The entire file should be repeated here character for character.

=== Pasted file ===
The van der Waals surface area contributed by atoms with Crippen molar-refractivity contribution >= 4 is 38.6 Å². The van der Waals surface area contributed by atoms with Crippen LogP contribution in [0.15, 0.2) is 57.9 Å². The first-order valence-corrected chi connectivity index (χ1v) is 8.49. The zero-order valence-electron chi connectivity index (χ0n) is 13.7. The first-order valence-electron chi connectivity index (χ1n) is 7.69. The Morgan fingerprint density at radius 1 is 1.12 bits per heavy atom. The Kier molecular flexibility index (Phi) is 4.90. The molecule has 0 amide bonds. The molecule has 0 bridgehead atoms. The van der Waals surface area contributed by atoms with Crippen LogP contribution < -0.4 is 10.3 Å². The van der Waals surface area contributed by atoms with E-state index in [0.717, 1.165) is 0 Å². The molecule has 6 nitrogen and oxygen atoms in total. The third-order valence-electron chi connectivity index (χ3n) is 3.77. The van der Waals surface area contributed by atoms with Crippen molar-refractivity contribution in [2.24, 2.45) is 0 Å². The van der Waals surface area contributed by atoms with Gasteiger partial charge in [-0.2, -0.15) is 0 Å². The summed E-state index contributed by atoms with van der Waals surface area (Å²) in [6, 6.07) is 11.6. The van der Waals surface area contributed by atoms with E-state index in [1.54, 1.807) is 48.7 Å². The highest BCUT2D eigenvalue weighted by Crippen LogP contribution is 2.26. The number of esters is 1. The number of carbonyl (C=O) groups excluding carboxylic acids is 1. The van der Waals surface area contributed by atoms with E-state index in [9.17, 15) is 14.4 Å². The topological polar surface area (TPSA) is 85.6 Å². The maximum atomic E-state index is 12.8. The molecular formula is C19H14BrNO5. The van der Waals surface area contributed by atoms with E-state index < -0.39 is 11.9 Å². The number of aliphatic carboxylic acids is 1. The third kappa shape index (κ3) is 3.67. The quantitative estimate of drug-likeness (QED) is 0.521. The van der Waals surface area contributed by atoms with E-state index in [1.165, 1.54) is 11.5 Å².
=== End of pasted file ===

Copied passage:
The van der Waals surface area contributed by atoms with Crippen molar-refractivity contribution >= 4 is 38.6 Å². The van der Waals surface area contributed by atoms with Crippen LogP contribution in [0.15, 0.2) is 57.9 Å². The first-order valence-corrected chi connectivity index (χ1v) is 8.49. The zero-order valence-electron chi connectivity index (χ0n) is 13.7. The first-order valence-electron chi connectivity index (χ1n) is 7.69. The Morgan fingerprint density at radius 1 is 1.12 bits per heavy atom. The Kier molecular flexibility index (Phi) is 4.90. The molecule has 0 amide bonds. The molecule has 0 bridgehead atoms. The van der Waals surface area contributed by atoms with Crippen LogP contribution < -0.4 is 10.3 Å². The van der Waals surface area contributed by atoms with E-state index in [0.717, 1.165) is 0 Å². The molecule has 6 nitrogen and oxygen atoms in total. The third-order valence-electron chi connectivity index (χ3n) is 3.77. The van der Waals surface area contributed by atoms with Crippen molar-refractivity contribution in [2.24, 2.45) is 0 Å². The van der Waals surface area contributed by atoms with Gasteiger partial charge in [-0.2, -0.15) is 0 Å². The summed E-state index contributed by atoms with van der Waals surface area (Å²) in [6, 6.07) is 11.6. The van der Waals surface area contributed by atoms with E-state index in [1.54, 1.807) is 48.7 Å². The highest BCUT2D eigenvalue weighted by Crippen LogP contribution is 2.26. The number of esters is 1. The number of carbonyl (C=O) groups excluding carboxylic acids is 1. The van der Waals surface area contributed by atoms with E-state index in [9.17, 15) is 14.4 Å². The topological polar surface area (TPSA) is 85.6 Å². The maximum atomic E-state index is 12.8. The molecular formula is C19H14BrNO5. The van der Waals surface area contributed by atoms with E-state index < -0.39 is 11.9 Å². The number of aliphatic carboxylic acids is 1. The third kappa shape index (κ3) is 3.67. The quantitative estimate of drug-likeness (QED) is 0.521. The van der Waals surface area contributed by atoms with E-state index in [1.165, 1.54) is 11.5 Å².